He stares at the other boy sleeping beside him, watching the steady rise and fall of his chest. Courfeyrac always breathes so high and fast because that's how he always talks (yes 'Ferre knows his breathing patterns, shut up!) but it is mesmerising to watch the deeper breaths that come with sleep. It is mesmerising to watch Courfeyrac period, but Combeferre doesn't let himself do that often, hasn't let himself do that since the end of seventh grade when he realized why he was so captivated.

'Ferre studies his crush now, imaging what it might be like to touch Courf's bouncy curls, so much darker and looser than Enjolras', and far longer than Combeferre's own hair. He traces with his eyes the slope of Courf's nose to his lips. Lingering there feels too intimate, even now in the middle of this still night where no one can catch him. Back up to the nose then. Combeferre thinks it looks like the noses all the Renaissance sculptors gave their masterpieces, strong and long and straight.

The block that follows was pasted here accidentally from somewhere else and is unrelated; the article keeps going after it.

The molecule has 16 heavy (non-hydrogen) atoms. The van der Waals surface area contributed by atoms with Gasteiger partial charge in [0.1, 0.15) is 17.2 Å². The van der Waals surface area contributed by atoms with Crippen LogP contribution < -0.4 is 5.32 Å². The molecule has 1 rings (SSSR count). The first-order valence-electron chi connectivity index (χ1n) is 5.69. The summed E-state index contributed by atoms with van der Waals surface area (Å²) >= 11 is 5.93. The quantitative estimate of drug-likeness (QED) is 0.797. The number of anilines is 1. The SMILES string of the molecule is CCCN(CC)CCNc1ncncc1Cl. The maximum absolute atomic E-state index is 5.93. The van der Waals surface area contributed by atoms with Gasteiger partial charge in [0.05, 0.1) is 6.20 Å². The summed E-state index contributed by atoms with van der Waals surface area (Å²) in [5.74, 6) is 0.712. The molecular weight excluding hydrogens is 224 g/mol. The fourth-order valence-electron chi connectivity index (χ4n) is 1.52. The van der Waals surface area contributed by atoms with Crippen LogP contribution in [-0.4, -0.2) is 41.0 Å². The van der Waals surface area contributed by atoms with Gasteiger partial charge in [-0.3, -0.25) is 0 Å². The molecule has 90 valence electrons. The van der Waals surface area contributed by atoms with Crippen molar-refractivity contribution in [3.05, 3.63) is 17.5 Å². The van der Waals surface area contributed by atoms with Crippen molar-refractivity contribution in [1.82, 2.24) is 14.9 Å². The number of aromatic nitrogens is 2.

Parceling Courfeyrac's face into pieces like this makes it easier to take in and appreciate (in those rare stolen moments Combeferre feels he can admire his friend without being too creepy.) Otherwise, everything that is Courfeyrac completely overwhelms 'Ferre. Courf is so big and bright and boisterous, so free and loud that he is overwhelming even without the whole "feelings" aspect added in. And when it is added in…well, 'Ferre parcels his friend's attractiveness into individual parts and pieces, otherwise he will be overwhelmed and will completely give away his feelings with one look or ruin his and Courfeyrac's relationship for good. Or both. Both is a distinct possibility.

Courfeyrac stirs slightly and Combeferre freezes. Is he waking up? No, the other boy just rolls over and buries himself further into his sleeping bag. He is now face to face with Combeferre, and just close enough that, had they been awake, it would have been too close to be comfortable. But they're asleep, or Courf is rather, and 'Ferre has it bad for one of his best friends that is soon to be moving away. Nothing could make any of this more uncomfortable for Combeferre. Maybe he's just destined to always feel this way about things.

He stares at Courf for a moment more, wondering if he dare move – whether he wants to be further or closer he is unsure. In the end, he just closes his eyes, feeling Courfeyrac's warm breath brush past his nose. Enjolras is snoring on the other side of Courf, but they both have enough practice tuning him out that Courf stays asleep and Combeferre falls into sleep more readily and happily than he is sure he will for a while to come.